A few hundred people gathered Monday at Fort Vancouver National Historic Site for Vancouver’s annual Memorial Day Viewing Ceremony.
For the first time since the start of the COVID-19 pandemic, the full event took place at the Fort Vancouver Parade Ground. It was held virtually in 2020 and a scaled down version was held at Fort Vancouver Barracks in 2021.
Scouts with Troops 479 and 5479 raised the huge garrison flag at half-mast to begin the ceremony before Community Military Appreciation Committee Co-Chair, Retired Col. Larry Smith, delivered the keynote address. opening and introduces the speakers.
Vancouver Fire Chaplain Peter Schrater began by urging participants to remember the people who served in the conflicts more than the conflict itself.
“A lot of times we get caught up in the conflict and what sent these people and let that determine whether or not we remember them,” Schrater said. “On this day, we do not remember the conflict. We remember people and the individual.
The first guest speaker for the day was Fort Vancouver Historic Site Superintendent Tracy Fortmann, who noted that her family’s military history led her to a career in public service.
“I was taught that service was the obligation of every American,” she said. “We must choose today and every day to come together as Americans to honor the sacrifices of the past.”
Vancouver Mayor Anne McEnery-Ogle echoed that sentiment, asking attendees to reflect on what Memorial Day means to them.
Rep. Jaime Herrera Beutler, R-Battle Ground, also made remarks. Herrera Beutler said speaking at the event was an honor and something she treasures. She talked about local soldiers who died in battle, like the army sergeant. Eric Emond of Brush Prairie, who died in 2018 after an improvised explosive device hit his vehicle in Afghanistan. This was Emond’s seventh deployment. He had been in the army for 21 years.
“He was a decorated hero and truly embodies what it meant to be a soldier in the United States Army,” Herrera Beutler said. “His story of service and bravery will live on.”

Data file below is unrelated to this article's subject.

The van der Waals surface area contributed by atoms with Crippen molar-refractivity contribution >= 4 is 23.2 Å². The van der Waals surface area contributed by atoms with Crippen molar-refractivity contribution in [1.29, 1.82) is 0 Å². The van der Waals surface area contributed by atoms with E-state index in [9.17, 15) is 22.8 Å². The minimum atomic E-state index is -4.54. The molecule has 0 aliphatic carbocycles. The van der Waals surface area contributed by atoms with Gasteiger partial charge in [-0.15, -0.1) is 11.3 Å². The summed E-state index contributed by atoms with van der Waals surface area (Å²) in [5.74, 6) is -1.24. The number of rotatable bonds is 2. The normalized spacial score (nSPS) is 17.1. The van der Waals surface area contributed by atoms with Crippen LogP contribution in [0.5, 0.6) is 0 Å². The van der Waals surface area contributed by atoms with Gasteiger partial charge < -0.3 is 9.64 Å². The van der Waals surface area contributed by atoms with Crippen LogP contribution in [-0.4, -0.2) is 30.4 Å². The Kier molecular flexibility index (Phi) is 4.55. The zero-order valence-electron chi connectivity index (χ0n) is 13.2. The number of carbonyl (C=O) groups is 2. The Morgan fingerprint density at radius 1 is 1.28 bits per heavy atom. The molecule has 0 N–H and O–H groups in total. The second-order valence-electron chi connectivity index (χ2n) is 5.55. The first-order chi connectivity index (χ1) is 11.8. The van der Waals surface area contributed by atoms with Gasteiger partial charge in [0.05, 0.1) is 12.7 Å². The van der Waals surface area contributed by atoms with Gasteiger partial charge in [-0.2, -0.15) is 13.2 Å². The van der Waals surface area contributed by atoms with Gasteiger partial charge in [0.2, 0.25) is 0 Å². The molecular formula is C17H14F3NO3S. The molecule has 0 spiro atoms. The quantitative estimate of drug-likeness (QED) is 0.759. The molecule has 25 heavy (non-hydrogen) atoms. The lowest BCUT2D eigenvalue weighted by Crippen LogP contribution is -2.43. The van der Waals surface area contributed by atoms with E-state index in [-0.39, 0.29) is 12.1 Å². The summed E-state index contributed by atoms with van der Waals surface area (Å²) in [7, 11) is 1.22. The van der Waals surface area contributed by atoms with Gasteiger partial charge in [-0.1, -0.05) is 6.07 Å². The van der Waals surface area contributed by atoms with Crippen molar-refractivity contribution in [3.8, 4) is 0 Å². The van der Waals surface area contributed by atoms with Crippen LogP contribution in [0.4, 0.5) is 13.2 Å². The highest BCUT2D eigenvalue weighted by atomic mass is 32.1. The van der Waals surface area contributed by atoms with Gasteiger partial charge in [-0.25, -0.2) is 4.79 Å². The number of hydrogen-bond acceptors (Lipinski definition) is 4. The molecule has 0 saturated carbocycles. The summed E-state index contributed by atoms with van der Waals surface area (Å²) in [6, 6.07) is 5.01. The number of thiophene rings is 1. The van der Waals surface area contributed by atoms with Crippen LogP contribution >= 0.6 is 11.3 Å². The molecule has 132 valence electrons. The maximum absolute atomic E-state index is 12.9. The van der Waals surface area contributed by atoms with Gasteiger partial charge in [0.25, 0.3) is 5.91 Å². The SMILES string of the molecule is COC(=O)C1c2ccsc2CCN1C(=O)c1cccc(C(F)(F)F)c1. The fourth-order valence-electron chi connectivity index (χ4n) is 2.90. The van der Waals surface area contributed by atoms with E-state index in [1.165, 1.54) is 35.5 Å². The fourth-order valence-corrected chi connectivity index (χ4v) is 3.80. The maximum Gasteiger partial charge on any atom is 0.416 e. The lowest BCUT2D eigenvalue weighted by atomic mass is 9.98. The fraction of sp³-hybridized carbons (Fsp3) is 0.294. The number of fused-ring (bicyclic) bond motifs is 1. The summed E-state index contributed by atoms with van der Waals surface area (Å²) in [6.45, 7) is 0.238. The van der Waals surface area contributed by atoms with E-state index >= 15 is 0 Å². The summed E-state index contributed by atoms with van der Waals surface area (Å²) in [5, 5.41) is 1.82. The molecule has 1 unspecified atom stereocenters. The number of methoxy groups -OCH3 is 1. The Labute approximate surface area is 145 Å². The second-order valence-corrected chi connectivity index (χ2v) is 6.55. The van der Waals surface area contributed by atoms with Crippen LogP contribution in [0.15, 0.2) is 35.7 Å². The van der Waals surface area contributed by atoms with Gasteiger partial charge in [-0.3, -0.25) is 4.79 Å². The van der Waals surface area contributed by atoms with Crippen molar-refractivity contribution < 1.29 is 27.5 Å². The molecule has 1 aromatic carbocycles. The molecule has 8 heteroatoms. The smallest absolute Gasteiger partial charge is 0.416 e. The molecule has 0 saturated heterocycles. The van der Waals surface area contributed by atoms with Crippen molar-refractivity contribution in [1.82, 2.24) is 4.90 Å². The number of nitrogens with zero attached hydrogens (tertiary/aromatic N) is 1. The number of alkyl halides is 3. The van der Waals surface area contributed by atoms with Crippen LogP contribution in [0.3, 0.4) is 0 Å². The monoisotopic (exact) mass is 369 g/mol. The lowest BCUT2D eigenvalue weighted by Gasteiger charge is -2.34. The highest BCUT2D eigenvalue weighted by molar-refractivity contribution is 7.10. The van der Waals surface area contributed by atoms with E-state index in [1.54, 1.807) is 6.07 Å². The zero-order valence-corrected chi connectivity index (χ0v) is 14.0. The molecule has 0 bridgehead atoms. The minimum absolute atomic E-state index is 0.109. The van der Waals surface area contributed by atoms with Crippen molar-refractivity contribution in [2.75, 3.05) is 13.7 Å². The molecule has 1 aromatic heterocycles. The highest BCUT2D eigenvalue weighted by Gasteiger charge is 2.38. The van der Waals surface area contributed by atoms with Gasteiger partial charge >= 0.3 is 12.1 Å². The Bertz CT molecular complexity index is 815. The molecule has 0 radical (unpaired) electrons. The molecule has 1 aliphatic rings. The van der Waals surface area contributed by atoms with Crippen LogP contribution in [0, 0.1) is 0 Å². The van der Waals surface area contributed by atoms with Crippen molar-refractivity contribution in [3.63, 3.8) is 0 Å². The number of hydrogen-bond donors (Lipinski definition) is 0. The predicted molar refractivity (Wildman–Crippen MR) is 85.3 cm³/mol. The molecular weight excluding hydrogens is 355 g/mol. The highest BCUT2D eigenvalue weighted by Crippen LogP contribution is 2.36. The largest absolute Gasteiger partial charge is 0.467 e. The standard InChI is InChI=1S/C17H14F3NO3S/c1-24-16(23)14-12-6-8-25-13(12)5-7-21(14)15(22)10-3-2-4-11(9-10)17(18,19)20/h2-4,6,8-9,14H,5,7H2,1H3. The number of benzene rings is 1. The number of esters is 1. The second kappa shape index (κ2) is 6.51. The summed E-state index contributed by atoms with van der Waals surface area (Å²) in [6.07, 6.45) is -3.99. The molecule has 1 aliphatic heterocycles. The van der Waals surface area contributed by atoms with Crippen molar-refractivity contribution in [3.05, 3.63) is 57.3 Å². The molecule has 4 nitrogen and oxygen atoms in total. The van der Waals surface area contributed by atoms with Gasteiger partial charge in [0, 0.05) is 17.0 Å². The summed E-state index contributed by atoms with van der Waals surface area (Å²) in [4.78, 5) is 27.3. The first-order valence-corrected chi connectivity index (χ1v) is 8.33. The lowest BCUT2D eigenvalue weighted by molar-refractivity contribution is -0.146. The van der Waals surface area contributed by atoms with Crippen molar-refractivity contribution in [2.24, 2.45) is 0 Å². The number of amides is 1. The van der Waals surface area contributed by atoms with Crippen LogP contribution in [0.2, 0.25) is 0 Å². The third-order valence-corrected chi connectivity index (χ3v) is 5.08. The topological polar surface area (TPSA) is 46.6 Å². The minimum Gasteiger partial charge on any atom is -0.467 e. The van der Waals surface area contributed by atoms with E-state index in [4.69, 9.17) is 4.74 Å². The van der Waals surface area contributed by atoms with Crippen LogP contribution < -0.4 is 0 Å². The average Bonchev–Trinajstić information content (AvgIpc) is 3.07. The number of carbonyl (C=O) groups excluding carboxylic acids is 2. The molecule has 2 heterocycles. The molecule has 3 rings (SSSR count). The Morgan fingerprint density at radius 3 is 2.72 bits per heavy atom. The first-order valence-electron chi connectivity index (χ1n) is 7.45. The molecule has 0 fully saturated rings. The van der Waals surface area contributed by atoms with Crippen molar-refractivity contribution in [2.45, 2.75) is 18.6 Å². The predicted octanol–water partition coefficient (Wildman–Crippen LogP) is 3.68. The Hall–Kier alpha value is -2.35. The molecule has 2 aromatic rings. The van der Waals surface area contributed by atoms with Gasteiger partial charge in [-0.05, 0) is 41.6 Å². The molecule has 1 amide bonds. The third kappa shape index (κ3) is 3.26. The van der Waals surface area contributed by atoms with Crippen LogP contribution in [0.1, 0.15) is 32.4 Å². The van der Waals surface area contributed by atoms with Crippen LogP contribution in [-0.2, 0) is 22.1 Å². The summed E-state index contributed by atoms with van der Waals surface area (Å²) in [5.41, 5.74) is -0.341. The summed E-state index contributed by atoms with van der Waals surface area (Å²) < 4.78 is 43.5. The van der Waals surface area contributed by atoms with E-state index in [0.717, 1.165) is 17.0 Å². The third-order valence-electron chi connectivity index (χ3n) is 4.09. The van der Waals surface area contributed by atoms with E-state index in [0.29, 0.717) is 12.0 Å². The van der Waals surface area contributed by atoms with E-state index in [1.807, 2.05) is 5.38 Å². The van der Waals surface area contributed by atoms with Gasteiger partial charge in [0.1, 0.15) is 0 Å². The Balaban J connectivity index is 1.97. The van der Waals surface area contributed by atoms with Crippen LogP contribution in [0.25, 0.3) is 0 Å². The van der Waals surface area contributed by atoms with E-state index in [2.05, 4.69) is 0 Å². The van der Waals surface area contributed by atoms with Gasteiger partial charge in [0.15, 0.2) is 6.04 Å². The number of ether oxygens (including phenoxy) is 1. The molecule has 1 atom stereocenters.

Special remarks were given by Gold Star Spouse Melissa Scholl-Bellah, who lost her husband Lance Cpl. Michael Scholl in November 2006 – a month after the birth of their daughter, Addison.
“Over the years, how I feel about Memorial Day has changed,” Scholl-Bellah said. “Of course, the sadness never goes away… but the pride, honor and true selflessness of men and women takes over.
“I know that deep down, these American heroes would not want us to be sad, but to remember them, honor them and tell their stories,” she added.
The keynote speaker was Colonel Todd Hofford, who commands the 142nd Wing at Portland Air National Guard Base in Oregon. Hofford began by giving a brief history of Memorial Day, which began after the Civil War. He then noted that it was the first Memorial Day with full nationwide celebrations since the COVID-19 pandemic began.
“For the first time since 2019, Americans will come together again for parades and ceremonies,” he said. “We will shed tears and share fond memories of those who came before us. Today, we honor their dedication, their courage and their sacrifice.
“As history often reminds us, freedom is not won freely, nor is it easily retained. It must be permanently safeguarded by each generation,” he added.
Hofford concluded his speech by echoing Scholl-Bellah in saying that the dead would want us to celebrate Memorial Day.
“Those who fought for us, our lives, our freedom and our pursuit of happiness, would be honored to have us celebrate all that their sacrifice left us.”